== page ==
HIV: time for the medical community to move forward.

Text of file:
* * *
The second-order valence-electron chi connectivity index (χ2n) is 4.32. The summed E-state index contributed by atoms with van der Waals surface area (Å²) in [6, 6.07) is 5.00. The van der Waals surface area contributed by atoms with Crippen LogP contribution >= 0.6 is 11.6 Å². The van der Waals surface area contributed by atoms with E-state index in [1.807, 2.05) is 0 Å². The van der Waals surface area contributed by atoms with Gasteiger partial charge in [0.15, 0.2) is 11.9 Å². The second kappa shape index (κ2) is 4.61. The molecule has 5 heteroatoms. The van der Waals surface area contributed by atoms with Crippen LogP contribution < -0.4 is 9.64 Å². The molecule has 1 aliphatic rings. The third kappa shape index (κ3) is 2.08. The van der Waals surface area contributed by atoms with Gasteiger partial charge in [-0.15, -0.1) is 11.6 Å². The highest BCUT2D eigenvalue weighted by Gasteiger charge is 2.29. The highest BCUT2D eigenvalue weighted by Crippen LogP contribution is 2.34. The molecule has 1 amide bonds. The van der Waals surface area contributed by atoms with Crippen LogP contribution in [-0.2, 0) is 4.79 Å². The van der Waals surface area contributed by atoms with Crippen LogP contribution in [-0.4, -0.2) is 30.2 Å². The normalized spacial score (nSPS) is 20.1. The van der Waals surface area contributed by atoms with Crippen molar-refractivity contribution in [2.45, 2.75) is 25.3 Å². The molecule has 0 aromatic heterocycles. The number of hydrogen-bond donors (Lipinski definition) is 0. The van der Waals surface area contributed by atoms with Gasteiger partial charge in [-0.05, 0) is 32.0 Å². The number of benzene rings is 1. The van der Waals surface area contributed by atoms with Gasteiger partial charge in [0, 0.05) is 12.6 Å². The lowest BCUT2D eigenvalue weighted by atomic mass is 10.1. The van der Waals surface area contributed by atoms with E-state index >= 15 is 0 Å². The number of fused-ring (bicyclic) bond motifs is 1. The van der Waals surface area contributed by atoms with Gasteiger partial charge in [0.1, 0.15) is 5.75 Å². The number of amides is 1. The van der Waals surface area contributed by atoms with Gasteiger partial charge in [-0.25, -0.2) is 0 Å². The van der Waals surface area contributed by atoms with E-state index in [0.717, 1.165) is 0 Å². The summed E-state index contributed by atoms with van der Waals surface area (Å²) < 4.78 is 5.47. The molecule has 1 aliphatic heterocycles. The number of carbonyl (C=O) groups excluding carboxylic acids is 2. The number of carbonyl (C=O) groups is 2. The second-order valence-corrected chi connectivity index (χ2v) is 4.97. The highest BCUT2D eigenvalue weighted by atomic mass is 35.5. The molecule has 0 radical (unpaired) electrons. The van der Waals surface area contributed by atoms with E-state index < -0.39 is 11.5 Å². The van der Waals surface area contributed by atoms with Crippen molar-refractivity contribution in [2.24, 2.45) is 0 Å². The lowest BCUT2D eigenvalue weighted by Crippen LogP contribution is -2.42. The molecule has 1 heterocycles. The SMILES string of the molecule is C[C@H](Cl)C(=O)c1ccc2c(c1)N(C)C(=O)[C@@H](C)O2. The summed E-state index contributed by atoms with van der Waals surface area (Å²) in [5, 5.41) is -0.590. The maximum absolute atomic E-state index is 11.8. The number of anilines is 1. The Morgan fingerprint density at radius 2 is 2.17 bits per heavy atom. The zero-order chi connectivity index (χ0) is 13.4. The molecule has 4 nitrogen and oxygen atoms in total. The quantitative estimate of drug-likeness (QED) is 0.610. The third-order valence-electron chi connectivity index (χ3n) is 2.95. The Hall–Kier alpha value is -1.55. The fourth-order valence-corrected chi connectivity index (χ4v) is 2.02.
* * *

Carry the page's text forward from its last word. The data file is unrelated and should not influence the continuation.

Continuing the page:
1 December 2008 marks the 20th anniversary of World AIDS Day. The HIV epidemic was first recognised in 1981. Twentyseven years on, there are 33 million people living with HIV worldwide. Last year there were 2.7 million HIV infections and 2 million AIDS-related death. In Asia, an estimated 5 million people are living with HIV as of end 2007.1 In Singapore, the first HIV seropositive case was documented in 1985. Locally, the number of HIV infection is increasing significantly. Last year, there were 422 new cases identified compared to 357 in 2006. As of October 2008, there were 382 diagnosed HIV cases bringing the total close to 4000.2 The revised recommendations issued by the US Centers for Disease Control (CDC) in 2006 focused on increasing routine HIV screening of patients in healthcare settings to achieve earlier detection of HIV infection. Previous CDC and US Preventive Services Task Force guidelines for HIV testing recommended routine counselling and testing for persons at high risk for HIV and for those in acute-care settings in which HIV prevalence was >1%.3 In February 2007, the Ministry of Health (MOH) carried out an unlinked anonymous HIV seroprevalence survey in 5 public hospitals which showed that the prevalence of undiagnosed HIV infection was 0.28%.4 MOH has recently recommended an expanded HIV testing including providerinitiated HIV testing or opt out HIV testing in hospitals in Singapore.5 World Health Organization (WHO) guidelines on opt out HIV testing in healthcare facilities recommend testing for all patients, irrespective of epidemic setting, if their clinical presentation might be related to HIV infection. In addition, testing is recommended as part of medical care for all patients attending health facilities in generalised HIV epidemics (areas where HIV is firmly established in the general population defined if the HIV prevalence in pregnant women is over 1%). WHO guidelines recommend that opt out testing should be offered more selectively in concentrated and low level epidemics. Similar to the US CDC recommendations, WHO recommends that testing must be accompanied by a package of HIV-related prevention, treatment, care and support services. Likewise, efforts should be made to ensure that supportive policies need to be in place to benefit patients as well as minimise potential harms to patients.6 It is essential that there should be a critical review of opt out HIV testing in Singapore. This should include an analysis of patient acceptance, follow-up and linkage to care, any effect on length of stay in the hospital or access to medical care for primary medical condition, additional tests or effects, false positive results, as well as the cost effectiveness of this screening strategy. Hospitals currently drafting their own individual policy should be guided by principles of patient confidentiality, voluntary process, informed consent, adequate training of healthcare personnel involved in HIV testing, counselling as well as linkage to care and treatment. The Health Promotion Board (HPB) has increased its efforts in HIV prevention campaigns and at the time of this paper, MOH is reviewing its policy on subsidy of antiretroviral drugs.7 However, more work needs to be done specifically in relation to HIV stigma and discrimination. HIV-related stigma and discrimination are the greatest barrier that prevents individuals from finding out about their HIV status and therefore preventing them from receiving treatment and care for themselves as well as for their partners. A recent survey conducted by the HPB showed that there are widespread negative attitudes within the general population against people living with HIV. Only half of the 1768 respondents would care for an infected relative, and one fifth would share a meal with someone who has HIV.8 In relation to the healthcare professional’s attitudes and behaviour regarding HIV, there have been 3 published studies and at least 2 unpublished studies done in Singapore.911 The studies were conducted in 1987 and 1996-1997 when the reported number of HIV infections in Singapore was relatively low.2 The results of those studies showed significant stigmatisation and fear of treating people living with HIV. In 2008, a survey of 80 medical and nursing students in their first and second year of training was conducted on their attitudes and beliefs regarding HIV


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